Among the African pantheon of the Orichasùdeities and messengers often inscrutable to the Western mindùstands Chang≤, god of fire, war, and thunder. In Manuel Zapata OlivellaÆs four-hundred-year epic of the African American experience, first published in 1983 as Chang≤, el gran putas, Chang≤ both curses the muntuùthe peopleùfor betraying their own kind and challenges them to liberate not only themselves but all of humanity.
In luminous verse and prose, Zapata Olivella conveys the breadth of heroism, betrayal, and suffering common to the history of people of African descent in the Western hemisphere. Ranging from Brazil to New England but primarily turning his wrath on the Caribbean centers of the slave trade, Chang≤ inhabits personas as diverse as Benkos Biojo, Henri Christophe, Sim≤n Bolφvar, JosΘ Marφa Morelos, the Aleijadinho, Marcus Garvey, and Malcolm X. His message is one of vengeance, but also one of hope.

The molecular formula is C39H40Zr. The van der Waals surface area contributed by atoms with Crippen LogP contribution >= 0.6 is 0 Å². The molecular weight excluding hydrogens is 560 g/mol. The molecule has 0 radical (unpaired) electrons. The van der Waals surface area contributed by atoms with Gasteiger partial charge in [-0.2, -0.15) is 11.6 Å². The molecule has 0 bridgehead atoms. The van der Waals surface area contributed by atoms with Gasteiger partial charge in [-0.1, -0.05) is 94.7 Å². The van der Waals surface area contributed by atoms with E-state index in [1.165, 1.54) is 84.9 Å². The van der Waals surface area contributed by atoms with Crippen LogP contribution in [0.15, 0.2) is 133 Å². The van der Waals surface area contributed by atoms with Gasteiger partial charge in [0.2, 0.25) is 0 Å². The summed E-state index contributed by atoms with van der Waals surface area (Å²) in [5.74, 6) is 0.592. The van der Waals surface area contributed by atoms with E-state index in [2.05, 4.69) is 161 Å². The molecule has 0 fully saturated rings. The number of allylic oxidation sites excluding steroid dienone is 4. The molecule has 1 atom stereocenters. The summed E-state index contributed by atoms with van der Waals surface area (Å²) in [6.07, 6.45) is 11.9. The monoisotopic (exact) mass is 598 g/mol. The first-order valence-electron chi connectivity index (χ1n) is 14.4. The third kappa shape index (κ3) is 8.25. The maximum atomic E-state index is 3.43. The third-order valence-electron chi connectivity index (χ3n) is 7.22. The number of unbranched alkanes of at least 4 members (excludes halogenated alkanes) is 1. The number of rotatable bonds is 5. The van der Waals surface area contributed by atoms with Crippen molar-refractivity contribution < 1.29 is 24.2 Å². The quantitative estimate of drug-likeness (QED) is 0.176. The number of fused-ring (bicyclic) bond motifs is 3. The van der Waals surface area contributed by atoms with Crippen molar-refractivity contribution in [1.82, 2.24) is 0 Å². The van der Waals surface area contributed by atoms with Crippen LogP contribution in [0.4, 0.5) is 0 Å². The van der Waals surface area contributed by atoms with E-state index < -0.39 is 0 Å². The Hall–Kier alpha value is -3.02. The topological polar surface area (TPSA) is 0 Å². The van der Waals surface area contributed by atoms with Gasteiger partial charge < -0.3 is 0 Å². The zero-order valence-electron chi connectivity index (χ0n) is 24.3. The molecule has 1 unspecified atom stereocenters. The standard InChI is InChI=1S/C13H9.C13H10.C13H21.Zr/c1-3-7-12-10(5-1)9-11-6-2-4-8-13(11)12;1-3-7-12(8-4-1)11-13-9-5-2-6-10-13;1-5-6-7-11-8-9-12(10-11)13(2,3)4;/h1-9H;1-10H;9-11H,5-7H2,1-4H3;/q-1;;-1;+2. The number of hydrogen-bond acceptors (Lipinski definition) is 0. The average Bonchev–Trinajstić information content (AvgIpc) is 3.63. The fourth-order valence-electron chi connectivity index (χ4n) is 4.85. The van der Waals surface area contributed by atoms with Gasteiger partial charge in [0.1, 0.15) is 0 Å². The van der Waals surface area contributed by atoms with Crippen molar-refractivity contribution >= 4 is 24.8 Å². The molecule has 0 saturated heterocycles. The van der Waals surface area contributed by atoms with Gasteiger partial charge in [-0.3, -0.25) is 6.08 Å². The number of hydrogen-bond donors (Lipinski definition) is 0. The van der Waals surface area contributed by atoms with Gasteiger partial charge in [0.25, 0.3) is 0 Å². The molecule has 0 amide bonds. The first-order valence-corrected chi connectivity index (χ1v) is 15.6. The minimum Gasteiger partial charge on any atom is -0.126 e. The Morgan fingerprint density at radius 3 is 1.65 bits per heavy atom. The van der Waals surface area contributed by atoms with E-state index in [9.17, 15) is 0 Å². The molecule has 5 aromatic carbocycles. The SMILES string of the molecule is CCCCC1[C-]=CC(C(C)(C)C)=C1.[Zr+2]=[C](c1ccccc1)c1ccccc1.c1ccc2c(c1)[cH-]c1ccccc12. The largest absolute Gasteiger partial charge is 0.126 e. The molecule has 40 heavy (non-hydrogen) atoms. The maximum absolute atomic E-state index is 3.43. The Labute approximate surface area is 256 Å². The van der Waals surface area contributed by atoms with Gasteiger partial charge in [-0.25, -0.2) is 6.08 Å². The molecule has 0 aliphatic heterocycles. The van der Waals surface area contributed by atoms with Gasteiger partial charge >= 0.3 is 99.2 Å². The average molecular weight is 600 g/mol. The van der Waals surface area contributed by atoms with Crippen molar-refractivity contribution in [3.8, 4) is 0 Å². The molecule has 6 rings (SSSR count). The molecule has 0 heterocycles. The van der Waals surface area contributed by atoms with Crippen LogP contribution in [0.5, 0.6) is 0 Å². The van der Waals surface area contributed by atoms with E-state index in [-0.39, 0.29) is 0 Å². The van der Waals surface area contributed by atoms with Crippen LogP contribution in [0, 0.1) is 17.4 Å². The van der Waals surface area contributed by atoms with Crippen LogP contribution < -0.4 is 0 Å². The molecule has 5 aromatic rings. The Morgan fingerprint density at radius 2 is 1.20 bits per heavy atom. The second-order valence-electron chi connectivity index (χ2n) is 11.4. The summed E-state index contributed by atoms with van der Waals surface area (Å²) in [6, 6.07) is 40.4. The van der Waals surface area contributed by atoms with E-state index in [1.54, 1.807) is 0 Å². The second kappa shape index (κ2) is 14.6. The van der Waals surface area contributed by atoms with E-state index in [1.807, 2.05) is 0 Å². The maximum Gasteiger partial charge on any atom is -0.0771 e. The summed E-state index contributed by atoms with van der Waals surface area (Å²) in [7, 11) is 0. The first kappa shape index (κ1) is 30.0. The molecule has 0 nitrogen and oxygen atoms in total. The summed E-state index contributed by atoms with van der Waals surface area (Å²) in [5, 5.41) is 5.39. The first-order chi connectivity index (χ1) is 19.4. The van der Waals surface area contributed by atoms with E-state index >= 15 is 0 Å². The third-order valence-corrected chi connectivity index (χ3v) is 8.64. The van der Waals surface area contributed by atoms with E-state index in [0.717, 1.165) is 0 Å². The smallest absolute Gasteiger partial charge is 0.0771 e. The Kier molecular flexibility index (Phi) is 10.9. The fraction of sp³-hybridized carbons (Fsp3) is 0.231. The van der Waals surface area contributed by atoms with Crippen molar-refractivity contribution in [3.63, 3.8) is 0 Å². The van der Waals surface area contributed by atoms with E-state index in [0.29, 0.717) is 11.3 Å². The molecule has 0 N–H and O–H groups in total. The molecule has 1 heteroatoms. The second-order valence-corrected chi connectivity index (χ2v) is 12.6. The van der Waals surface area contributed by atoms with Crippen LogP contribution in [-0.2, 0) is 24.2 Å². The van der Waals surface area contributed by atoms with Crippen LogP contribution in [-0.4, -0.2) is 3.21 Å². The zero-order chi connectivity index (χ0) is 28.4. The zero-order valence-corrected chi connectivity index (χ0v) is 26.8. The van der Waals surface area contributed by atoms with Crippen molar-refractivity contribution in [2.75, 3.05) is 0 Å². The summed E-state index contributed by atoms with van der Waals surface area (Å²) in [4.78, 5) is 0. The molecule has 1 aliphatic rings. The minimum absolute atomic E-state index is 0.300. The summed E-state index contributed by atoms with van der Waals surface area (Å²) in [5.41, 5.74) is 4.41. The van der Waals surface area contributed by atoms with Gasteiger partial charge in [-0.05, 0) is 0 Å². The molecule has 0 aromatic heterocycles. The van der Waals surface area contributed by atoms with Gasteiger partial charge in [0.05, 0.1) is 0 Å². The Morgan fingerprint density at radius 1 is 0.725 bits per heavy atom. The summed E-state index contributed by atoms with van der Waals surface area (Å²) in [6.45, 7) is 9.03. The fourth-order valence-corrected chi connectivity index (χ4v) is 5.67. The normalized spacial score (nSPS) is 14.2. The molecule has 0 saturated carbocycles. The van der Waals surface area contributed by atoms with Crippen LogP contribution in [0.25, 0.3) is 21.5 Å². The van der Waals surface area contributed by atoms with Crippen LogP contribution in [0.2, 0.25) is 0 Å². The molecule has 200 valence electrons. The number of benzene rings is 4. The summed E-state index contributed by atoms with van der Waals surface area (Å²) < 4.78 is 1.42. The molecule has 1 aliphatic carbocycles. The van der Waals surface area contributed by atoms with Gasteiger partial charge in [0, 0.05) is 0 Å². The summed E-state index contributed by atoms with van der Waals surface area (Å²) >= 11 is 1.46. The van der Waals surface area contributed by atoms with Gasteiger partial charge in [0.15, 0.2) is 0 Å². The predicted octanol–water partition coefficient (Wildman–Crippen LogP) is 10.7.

Readers and critics will relish the opportunity to at last experience Zapata OlivellaÆs masterpiece in English and to appreciate this extraordinary tapestry, woven from equal strands of myth and history.